Scientists Investigate EIS and Non-Linear Harmonic Analysis of Lithium Batteries

Scientists from the Department of Chemistry at Bilkent University in Ankara, Turkey, have analyzed lithium batteries using non-linear harmonic analysis and EIS. By comparing experimental measurements and mathematical simulations, the authors have identified harmonic distortions and other critical factors in these devices. Their work has appeared in the journal Electrochimica Acta.

Study: Non-linear Harmonics in EIS of Batteries with Lithium Anodes: Proper Controls and Analysis. Image Credit: Smile Fight/

Characterizing Battery Chemistries with Electrochemical Impedance Spectroscopy

Lithium-ion batteries have become a cornerstone technology in the electrification of several sectors such as transportation and industry. Accurate characterization of their chemistries is essential to ensure their optimal operation, and a number of analytical techniques are available for this purpose.

Electrochemical impedance spectroscopy (EIS) has emerged as a highly suitable analytical method for analyzing and categorizing lithium-based batteries in great detail. This method is advantageous for researchers due to its non-destructive, non-invasive, and in-situ nature. This is vitally important as batteries are extremely reactive, and it is challenging to characterize them unless they are in sealed cells.

There are limitations to EIS data, however. Concerns with linearity and measurement requirements which mean that stationary conditions must be maintained hamper the accuracy and efficacy of EIS measurements. Failure to meet these conditions can lead to inaccurate data and conclusions.

Some strategies have been developed to address these limitations in recent research. These include using Kramers-Kronig relations to check compatibility, as well as monitoring the total harmonic distortion. Both of these methods can be utilized to assess data stationarity and linearity.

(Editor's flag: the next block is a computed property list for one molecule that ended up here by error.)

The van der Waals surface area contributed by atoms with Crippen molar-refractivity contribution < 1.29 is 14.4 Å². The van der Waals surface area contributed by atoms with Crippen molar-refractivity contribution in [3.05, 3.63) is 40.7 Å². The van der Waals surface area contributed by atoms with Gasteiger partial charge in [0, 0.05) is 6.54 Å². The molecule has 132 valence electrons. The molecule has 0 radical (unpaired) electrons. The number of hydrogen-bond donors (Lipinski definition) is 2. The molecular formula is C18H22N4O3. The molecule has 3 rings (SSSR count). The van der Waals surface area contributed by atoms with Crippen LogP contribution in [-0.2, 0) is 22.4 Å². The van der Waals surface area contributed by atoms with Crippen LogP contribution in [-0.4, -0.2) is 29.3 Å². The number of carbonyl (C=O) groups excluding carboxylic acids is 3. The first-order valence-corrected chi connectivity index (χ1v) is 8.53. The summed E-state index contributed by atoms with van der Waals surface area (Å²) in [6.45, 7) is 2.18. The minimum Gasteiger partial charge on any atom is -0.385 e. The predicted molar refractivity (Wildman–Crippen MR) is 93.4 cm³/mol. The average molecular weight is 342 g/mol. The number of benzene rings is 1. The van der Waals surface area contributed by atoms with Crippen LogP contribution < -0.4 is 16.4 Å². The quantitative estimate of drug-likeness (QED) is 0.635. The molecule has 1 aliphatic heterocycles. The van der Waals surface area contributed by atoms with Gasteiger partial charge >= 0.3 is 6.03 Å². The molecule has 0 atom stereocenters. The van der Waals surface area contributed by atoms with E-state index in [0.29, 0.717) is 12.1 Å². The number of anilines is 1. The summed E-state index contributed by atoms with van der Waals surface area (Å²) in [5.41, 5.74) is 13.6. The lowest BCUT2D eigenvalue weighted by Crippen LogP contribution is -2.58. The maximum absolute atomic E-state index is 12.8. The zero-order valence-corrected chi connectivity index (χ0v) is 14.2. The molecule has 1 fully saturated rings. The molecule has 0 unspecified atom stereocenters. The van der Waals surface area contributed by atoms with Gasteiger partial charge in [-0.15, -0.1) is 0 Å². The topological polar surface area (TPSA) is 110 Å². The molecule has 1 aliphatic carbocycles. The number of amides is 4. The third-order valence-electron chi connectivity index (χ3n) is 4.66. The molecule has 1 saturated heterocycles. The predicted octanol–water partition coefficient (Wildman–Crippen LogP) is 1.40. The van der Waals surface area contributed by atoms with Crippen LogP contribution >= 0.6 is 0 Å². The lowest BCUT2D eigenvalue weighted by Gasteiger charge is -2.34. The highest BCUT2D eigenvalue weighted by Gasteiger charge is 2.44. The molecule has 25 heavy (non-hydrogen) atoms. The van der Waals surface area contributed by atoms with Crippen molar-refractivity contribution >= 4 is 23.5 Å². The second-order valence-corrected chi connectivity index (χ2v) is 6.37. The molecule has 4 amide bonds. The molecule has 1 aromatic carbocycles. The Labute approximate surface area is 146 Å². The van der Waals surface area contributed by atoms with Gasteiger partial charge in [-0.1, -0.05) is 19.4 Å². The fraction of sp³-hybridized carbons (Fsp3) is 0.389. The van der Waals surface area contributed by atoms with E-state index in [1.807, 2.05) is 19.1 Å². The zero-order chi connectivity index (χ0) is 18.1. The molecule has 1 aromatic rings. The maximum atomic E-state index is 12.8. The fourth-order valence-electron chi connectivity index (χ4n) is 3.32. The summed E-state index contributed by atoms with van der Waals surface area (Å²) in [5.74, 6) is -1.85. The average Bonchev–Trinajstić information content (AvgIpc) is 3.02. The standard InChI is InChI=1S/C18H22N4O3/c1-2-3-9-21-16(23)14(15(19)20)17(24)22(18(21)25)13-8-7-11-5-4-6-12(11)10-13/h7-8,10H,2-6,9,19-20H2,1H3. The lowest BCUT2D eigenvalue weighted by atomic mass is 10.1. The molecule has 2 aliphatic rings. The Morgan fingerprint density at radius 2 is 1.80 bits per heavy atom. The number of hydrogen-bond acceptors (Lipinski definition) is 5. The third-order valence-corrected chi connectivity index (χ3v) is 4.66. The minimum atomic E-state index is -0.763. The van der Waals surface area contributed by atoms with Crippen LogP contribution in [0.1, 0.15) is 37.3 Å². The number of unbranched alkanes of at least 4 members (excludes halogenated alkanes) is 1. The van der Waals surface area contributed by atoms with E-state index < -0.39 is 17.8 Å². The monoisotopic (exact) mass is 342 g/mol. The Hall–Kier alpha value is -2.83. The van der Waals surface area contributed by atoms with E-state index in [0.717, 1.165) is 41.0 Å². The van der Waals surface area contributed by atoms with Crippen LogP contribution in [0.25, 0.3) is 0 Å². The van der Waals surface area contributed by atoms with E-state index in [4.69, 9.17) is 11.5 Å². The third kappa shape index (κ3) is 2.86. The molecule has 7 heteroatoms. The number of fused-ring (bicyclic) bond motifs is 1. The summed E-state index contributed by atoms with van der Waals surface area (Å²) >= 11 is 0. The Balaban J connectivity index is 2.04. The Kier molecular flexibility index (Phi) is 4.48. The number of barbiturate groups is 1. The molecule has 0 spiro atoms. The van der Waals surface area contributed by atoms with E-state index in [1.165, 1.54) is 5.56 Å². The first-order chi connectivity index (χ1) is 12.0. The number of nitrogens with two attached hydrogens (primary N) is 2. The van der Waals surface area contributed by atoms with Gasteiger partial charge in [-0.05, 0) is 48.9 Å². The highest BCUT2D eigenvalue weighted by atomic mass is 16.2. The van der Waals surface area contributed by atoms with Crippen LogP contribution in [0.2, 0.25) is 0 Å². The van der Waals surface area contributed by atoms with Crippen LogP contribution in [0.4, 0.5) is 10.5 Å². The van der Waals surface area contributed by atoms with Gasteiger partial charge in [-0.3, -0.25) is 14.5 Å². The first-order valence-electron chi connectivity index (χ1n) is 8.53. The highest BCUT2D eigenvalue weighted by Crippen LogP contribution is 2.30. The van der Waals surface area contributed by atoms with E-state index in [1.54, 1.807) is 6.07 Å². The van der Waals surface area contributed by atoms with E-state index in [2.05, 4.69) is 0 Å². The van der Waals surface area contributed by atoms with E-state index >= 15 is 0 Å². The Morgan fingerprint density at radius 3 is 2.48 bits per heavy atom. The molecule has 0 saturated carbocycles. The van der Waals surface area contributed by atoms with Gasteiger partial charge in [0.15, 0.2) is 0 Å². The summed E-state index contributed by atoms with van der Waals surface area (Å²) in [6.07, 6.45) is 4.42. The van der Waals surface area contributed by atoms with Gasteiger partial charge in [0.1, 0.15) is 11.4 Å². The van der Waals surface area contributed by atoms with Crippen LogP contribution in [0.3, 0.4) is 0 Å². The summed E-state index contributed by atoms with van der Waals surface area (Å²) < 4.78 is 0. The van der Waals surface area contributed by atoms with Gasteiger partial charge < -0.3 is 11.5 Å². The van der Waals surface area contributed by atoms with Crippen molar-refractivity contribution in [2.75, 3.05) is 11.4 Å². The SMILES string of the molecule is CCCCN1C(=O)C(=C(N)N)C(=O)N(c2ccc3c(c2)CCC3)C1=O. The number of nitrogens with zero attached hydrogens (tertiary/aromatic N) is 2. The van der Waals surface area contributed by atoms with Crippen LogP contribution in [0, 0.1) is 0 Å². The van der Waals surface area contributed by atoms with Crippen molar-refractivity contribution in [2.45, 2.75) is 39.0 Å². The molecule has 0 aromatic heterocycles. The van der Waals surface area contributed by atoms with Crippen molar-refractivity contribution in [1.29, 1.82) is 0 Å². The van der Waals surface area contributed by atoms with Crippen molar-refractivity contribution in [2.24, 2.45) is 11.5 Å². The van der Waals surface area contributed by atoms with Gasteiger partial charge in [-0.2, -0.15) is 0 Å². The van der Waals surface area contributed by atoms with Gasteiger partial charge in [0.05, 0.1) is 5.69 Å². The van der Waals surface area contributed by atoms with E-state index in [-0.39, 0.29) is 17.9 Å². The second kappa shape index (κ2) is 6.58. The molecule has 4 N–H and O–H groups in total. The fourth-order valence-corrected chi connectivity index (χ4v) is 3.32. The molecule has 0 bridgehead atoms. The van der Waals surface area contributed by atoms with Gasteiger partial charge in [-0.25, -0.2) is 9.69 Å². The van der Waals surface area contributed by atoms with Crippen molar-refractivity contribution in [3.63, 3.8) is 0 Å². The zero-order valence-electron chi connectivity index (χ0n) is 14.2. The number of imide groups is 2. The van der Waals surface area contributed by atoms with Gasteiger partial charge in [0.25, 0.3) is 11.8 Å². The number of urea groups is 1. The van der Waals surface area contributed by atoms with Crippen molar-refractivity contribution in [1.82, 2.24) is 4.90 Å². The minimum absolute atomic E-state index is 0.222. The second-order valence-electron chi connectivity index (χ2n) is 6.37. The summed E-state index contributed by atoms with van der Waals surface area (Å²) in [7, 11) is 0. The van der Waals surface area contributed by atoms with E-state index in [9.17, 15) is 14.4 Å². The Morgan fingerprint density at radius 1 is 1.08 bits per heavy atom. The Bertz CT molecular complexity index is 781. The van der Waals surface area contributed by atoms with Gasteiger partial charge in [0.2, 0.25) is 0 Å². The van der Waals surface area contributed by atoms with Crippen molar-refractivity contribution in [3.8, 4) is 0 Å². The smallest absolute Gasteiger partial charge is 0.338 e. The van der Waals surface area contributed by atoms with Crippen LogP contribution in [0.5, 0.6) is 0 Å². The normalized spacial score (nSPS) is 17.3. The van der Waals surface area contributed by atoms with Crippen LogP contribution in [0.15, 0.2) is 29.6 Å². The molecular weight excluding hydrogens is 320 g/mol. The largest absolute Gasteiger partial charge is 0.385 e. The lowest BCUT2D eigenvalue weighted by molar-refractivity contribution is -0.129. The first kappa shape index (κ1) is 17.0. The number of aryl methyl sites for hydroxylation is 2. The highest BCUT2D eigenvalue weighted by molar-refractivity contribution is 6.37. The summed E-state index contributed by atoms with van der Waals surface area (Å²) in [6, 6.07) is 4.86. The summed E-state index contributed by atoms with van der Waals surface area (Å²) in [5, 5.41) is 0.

Harmonic Analysis

Total harmonic distortion analyses alternating time-domain response signals in the frequency domain. This reveals the presence of high-order harmonics as well as fundamental responses. This is then assigned as distortions. By adjusting excitation parameters whilst monitoring harmonics levels below noise levels, EIS data is obtained.

Generally speaking, electrochemical responses are expected to possess a non-linear nature. The complex dynamics of electrochemical responses make stationarity difficult to achieve. If the timescale of experiments is shorter than any significant change, stationarity conditions can be satisfied. Low AC conditions satisfy linearity conditions in impedance measurements.

Several studies have attempted to correlate mechanistic and kinetic properties with non-linear harmonic events, with early work conducted in corrosion fields. Harmonic analysis has been used to reveal mass and charge transport mechanisms in Li-ion batteries.

The authors have noted that, when using harmonics to assign non-linearity, distinctions should be made between the non-linearity which occurs during electrochemical responses and the non-stationarity caused by system changes during measurements. Difficulties exist when attempting to separate the two factors, especially in complex, closed systems such as batteries.